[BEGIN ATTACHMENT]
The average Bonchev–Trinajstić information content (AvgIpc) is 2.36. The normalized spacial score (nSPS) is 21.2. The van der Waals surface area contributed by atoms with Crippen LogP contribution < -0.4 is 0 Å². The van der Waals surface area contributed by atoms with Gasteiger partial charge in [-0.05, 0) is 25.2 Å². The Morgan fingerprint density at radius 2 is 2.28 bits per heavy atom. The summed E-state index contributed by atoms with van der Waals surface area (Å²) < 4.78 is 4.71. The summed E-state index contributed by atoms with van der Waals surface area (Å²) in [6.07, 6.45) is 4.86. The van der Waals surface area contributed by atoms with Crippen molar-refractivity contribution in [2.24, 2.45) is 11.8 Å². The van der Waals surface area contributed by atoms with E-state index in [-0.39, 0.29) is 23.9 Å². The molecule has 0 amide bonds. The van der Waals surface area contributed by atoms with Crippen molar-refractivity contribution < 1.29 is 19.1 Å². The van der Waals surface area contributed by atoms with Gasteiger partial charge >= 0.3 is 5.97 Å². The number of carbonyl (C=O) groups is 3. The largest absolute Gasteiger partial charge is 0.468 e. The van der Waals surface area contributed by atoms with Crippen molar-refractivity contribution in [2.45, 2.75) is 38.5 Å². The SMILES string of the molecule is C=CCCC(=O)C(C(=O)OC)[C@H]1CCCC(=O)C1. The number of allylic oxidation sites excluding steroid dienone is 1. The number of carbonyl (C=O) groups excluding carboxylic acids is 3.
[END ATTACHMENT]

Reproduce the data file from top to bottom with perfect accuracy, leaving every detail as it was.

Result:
The average Bonchev–Trinajstić information content (AvgIpc) is 2.36. The normalized spacial score (nSPS) is 21.2. The van der Waals surface area contributed by atoms with Crippen LogP contribution < -0.4 is 0 Å². The van der Waals surface area contributed by atoms with Gasteiger partial charge in [-0.05, 0) is 25.2 Å². The Morgan fingerprint density at radius 2 is 2.28 bits per heavy atom. The summed E-state index contributed by atoms with van der Waals surface area (Å²) < 4.78 is 4.71. The summed E-state index contributed by atoms with van der Waals surface area (Å²) in [6.07, 6.45) is 4.86. The van der Waals surface area contributed by atoms with Crippen molar-refractivity contribution in [2.24, 2.45) is 11.8 Å². The van der Waals surface area contributed by atoms with E-state index in [-0.39, 0.29) is 23.9 Å². The molecule has 0 amide bonds. The van der Waals surface area contributed by atoms with Crippen molar-refractivity contribution < 1.29 is 19.1 Å². The van der Waals surface area contributed by atoms with Gasteiger partial charge >= 0.3 is 5.97 Å². The number of carbonyl (C=O) groups is 3. The largest absolute Gasteiger partial charge is 0.468 e. The van der Waals surface area contributed by atoms with Crippen molar-refractivity contribution in [2.45, 2.75) is 38.5 Å². The SMILES string of the molecule is C=CCCC(=O)C(C(=O)OC)[C@H]1CCCC(=O)C1. The number of allylic oxidation sites excluding steroid dienone is 1. The number of carbonyl (C=O) groups excluding carboxylic acids is 3.